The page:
- muscle pain
- a flu-like illness
- pain in the hands and feet
- pains in the joints.
These side effects are much less common the second or third time you have the drip. Taking paracetamol soon after having the drip may reduce these side effects.
Rarely, severe pain can develop in the muscles, bones or joints. This pain can come on at any time after treatment, and may or may not go away.
Other rare but serious problems that can occur with zoledronic acid and similar osteoporosis medicines* include:
- breakdown of the bone of the jaw
- kidney problems
- eye problems.
You should discuss these possible side effects with your doctor and dentist to check if your health problems make you more likely to develop one of these problems.
*Like alendronate (e.g. Fosamax) and risedronate (e.g. Actonel).
For a more complete list of possible side effects for Aclasta (zoledronic acid), see the consumer medicine information (CMI) leaflet available on our Medicines Finder page.
Zoledronic acid has been available for a number of years in Australia. It has mainly been used at higher doses to strengthen bones in people with some types of bone cancer (under the brand name Zometa). But it has not been used much to treat osteoporosis until recently.
Zoledronic acid is from the same family of osteoporosis medicines as alendronate (e.g. Fosamax) and risedronate (e.g. Actonel), but it is given only once a year. Once you have had an infusion of zoledronic acid, it stays in your bone for a long time. Other medicines in the same family that are taken as tablets also stay in your bone for a long time. If you have a side effect from it — particularly if the side effect is in your bone — it may stay for a long time.
You should discuss with your doctor any other treatments you are taking for osteoporosis before starting zoledronic acid. For example, you should continue to take calcium and vitamin D. But you should not continue to take medicines such as alendronate (Fosamax) and risedronate (Actonel).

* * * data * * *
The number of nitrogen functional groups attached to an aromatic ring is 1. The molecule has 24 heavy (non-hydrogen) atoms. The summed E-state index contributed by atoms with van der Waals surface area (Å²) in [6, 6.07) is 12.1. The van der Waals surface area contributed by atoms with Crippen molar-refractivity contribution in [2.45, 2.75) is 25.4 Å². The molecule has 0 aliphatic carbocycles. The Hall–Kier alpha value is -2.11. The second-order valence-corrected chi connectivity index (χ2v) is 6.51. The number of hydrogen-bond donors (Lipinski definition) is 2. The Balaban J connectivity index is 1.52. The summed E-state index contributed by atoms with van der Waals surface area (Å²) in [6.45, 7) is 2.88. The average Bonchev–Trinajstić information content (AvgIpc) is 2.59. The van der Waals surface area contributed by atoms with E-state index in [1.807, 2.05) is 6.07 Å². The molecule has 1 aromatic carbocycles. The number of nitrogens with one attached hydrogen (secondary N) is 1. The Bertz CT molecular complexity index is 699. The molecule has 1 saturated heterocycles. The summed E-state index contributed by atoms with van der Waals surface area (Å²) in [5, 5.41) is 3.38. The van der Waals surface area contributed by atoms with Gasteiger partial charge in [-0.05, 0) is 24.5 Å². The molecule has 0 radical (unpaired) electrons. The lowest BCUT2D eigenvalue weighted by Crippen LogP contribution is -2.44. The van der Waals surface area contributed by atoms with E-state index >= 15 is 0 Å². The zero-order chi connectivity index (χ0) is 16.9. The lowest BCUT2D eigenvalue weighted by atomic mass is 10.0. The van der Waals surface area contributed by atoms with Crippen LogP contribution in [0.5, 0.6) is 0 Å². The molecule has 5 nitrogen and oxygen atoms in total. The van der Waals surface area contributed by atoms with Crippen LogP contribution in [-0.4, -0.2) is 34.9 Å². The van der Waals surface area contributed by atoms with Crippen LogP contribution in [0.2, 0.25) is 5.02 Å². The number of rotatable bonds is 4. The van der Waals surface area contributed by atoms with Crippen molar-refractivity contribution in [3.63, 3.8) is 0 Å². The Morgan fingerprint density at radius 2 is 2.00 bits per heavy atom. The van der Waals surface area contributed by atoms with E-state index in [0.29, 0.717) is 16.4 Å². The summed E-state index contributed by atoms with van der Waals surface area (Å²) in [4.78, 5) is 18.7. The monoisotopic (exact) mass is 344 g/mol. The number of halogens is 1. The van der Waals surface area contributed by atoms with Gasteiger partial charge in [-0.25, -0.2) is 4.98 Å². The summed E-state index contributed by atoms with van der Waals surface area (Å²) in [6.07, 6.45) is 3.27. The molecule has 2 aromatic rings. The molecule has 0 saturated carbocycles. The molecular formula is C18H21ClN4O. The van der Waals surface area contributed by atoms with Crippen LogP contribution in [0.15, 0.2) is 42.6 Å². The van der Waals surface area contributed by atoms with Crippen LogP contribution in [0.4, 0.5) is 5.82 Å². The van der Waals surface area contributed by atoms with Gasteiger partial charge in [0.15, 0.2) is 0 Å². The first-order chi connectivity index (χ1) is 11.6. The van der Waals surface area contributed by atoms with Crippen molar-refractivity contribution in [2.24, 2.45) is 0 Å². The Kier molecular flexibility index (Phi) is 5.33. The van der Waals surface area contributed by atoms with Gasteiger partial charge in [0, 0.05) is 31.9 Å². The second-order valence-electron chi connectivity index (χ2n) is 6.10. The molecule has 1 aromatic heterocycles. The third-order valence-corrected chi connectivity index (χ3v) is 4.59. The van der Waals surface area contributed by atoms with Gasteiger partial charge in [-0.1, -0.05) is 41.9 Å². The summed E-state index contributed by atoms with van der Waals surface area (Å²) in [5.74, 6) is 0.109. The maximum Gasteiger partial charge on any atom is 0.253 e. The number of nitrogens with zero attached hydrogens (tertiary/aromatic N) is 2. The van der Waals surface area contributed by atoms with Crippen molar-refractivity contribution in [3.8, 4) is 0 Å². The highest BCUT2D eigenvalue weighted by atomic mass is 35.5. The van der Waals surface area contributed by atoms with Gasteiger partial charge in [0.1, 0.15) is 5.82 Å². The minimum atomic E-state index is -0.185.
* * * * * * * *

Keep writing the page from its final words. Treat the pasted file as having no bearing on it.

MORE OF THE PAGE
Zoledronic acid has been approved for use in Australia after undergoing the required testing.
Use a medicines list to help keep track of the medicines you are taking. Take it with you each time you visit a health professional, or if you go into hospital.
Remember that benefits and side effects differ between medicines and from person to person.
The main issues to consider when choosing between zoledronic acid and other treatments for osteoporosis are convenience and risk of side effects.
Some people may find it more convenient to have a treatment for osteoporosis once a year. Some people may also find it hard to sit upright, or to remember to take a medicine each week, as is needed with some other osteoporosis medicines.
On the other hand, having zoledronic acid means you have to have a drip into the vein, and some blood tests before the treatment. You also need to keep taking medicines such as calcium and vitamin D.
Some side effects of zoledronic acid are the same as those of the other osteoporosis medicines, some occur because it is given as an infusion, and some side effects are unique to it. It is not known whether there is a greater or lesser risk of side effects than other osteoporosis medicines.
Zoledronic acid has not been used to treat osteoporosis for very long. It is known to have some minor but common side effects, as well as some serious side effects. These serious side effects are probably rare, but the medicine has not been used long enough to know this for sure. There is also the chance that some side effects will last for a long time.
It is possible that people having zoledronic acid will have less chance of irritation or burning of the oesophagus (food pipe) and stomach, which is common with many other forms of treatment for osteoporosis. This is because zoledronic acid is injected, not swallowed.
A number of medicines have been shown to prevent fractures in people with osteoporosis. Most — like alendronate (e.g. Fosamax) and risedronate (e.g. Actonel) — are taken once a day or once a week by mouth. Some people might prefer zoledronic acid because it is a once a year treatment, or because they have difficulty taking the other treatments by mouth. Bear in mind that because zoledronic acid is a relatively new medicine, we know less about its long term side effects than we do for similar medicines such as alendronate and risedronate. We also do not know whether it continues to be effective after three years.
Zoledronic acid is available through the Pharmaceutical Benefits Scheme (PBS) for: